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In the press
Some articles found in the press related to social media, and the use of social data in applications
April 14, 2011, 5:00PM EST
This Tech Bubble Is Different
Tech bubbles happen, but we usually gain from the innovation left behind. This one—driven by social networking—could leave us empty-handed
In an Emergency, Word Spreads Fast and Far
Northeastern University News (04/04/11) Jason Kornwitz
New research from Northeastern University could transform the way in which real-time communications tools are used in potential tragedies. Northeastern network scientists studied the anonymous billing records of 10 million mobile phone subscribers in a western European country from 2007 to 2009, comparing call activity in the immediate aftermath of emergencies with scheduled activities such as rock concerts and sporting events. The study found that the greatest spike and quickest decline in call volume occurred after threatening disasters such as bombings and plane crashes, but call activity rose and fell more steadily after concerts and sporting events. In the most dangerous events, news spread quickly and efficiently from an eyewitness to individuals four links removed from the immediate social contacts, while news of less threatening events such as blackouts and minor earthquakes did not travel far beyond the immediate social links. "Information spreading is actually very rare," says study co-author James Bagrow. "This means that a population's innate reticence to communicate may naturally suppress false information and may explain why the disaster myth (the belief that panic is a common, widespread reaction to an emergency) continues to hold, even with today's constant communication."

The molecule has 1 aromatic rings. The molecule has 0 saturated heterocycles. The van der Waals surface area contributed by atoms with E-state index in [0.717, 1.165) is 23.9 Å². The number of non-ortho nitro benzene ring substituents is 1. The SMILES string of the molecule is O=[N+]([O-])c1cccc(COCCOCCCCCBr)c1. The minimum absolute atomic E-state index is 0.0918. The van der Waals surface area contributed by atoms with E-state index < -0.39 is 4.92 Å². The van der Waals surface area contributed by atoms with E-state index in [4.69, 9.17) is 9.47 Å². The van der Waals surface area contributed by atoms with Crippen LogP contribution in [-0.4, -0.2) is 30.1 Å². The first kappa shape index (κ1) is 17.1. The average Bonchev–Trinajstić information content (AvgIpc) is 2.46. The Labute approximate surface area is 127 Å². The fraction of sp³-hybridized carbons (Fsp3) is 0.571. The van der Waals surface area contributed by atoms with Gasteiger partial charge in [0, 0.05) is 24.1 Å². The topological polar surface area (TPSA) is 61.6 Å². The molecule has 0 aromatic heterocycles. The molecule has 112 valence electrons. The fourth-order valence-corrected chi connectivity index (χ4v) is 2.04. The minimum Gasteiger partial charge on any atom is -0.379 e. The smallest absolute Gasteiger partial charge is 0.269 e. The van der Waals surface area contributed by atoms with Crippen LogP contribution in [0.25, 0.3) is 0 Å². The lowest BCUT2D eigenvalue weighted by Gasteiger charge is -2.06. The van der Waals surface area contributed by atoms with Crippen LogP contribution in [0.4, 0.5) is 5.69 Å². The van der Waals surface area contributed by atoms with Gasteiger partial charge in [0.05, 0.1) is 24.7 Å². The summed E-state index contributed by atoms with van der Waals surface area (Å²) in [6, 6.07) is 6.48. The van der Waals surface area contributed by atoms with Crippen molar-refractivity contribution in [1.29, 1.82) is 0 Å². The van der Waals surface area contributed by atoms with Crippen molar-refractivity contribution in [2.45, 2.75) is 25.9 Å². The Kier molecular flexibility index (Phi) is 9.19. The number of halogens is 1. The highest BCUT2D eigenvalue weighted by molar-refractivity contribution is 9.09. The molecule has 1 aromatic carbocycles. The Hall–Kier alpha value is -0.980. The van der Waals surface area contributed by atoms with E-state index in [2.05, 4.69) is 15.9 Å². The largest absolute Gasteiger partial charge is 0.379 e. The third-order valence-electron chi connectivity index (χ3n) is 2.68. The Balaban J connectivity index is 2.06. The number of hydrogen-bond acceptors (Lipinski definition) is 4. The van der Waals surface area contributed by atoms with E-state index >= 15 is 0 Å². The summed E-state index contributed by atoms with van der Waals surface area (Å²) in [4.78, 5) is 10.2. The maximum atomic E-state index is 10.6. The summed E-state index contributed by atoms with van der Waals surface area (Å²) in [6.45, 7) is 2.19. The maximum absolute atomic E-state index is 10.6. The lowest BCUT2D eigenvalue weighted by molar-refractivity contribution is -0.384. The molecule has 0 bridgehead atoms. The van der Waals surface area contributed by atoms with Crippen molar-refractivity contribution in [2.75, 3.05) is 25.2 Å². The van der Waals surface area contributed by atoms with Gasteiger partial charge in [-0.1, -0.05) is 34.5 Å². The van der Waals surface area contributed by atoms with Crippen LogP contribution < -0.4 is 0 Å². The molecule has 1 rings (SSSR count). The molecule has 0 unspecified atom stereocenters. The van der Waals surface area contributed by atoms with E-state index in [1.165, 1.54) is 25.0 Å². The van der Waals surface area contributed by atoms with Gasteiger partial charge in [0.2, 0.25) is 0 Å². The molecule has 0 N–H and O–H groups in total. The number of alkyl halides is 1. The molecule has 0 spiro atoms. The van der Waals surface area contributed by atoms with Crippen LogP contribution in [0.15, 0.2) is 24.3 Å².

Facebook Opens Up Its Hardware Secrets
Technology Review (04/08/11) Tom Simonite
Prior to launching its new super-efficient data center, Facebook plans to make the designs and specifications open to the public. The company wants to encourage software-style openness for hardware, and release enough information about the data center and servers that others could build them, says Facebook's David Recordon. The new data center will increase Facebook's total computing capacity by about 50 percent. The open hardware includes information about the building's electrical and cooling systems as well as the servers. The electrical design reduces the number of times that the electricity from the grid is run through a transformer to reduce its voltage on its way to the servers. A team led by Facebook's Jay Park also devised a new design for backup batteries that keeps servers running even during the brief power outage before the backup generators turn on. Instead of building one large battery store in a single room, the team used several cabinet-sized battery packs spread out among the servers. Park says a perfect data center would have a power usage efficiency (PUE) score of 1, and Facebook's new data center has a PUE of 1.07. "Facebook is successful because of the great social product, not [because] we can build low-cost infrastructure," says Facebook's Frank Frankovsky. "There's no reason we shouldn't help others out with this."
Police Lesson: Social Network Tools Have Two Edges
Published: April 6, 2011
Officer Trey Economidy of the Albuquerque police now realizes that he should have thought harder before listing his occupation on his Facebook profile as “human waste disposal.”...
Social Search, Without a Social Network
Technology Review (04/01/11) Tom Simonite